On Sunday, Feb. 10, an incredible 2,500 people turned out for Fermilab’s 2019 Family Open House. Visitors were excited to learn about the lab’s work and engaged in the numerous hands-on science activities that filled the Wilson Hall atrium and Ramsey Auditorium.
This year’s open house included an exhibit commemorating the work and spirit of Leon Lederman, Nobel laureate and Fermilab’s second director. The exhibit featured artifacts from our archives and stories from those who knew and worked with Lederman.
Students from seven high schools staffed science exhibit booths, engaged kids and parents alike in the fun of physics.
One special event was Fermilab Friends for Science Education’s Great Neutrino Hunt. Participants received a detector card listing different types of neutrinos. Their job was to find elusive neutrinos — which were actually scientists wearing different types of hats representing the different types of neutrinos. If participants found all three, they were allowed to join the experiment collaboration and could enter their names for a prize.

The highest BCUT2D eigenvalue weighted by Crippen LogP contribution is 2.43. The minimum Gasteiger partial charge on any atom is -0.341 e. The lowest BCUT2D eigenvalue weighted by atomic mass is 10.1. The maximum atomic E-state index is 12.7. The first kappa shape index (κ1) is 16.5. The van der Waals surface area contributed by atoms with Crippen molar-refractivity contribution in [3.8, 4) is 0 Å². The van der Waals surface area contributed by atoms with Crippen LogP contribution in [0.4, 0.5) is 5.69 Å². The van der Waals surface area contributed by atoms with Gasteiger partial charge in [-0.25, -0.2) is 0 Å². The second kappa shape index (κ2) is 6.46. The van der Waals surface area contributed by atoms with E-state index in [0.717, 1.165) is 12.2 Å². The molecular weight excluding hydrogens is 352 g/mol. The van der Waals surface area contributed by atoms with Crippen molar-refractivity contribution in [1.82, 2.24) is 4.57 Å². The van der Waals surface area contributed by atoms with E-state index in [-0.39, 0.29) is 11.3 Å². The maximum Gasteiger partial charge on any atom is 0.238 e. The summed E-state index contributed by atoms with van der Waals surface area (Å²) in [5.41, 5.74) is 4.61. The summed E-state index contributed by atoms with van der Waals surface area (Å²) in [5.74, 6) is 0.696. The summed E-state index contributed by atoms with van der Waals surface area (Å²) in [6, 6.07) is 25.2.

Visitors also got to see how people at Fermilab are connected to people a mile underground at Sanford Lab in South Dakota: Fermilab scientists and engineers hosted a livecast with experts on location at the former mine where the DUNE far detector will be built. Guests got to interact with people both at Fermilab and at the Sanford Lab site, asking questions and learning all about DUNE.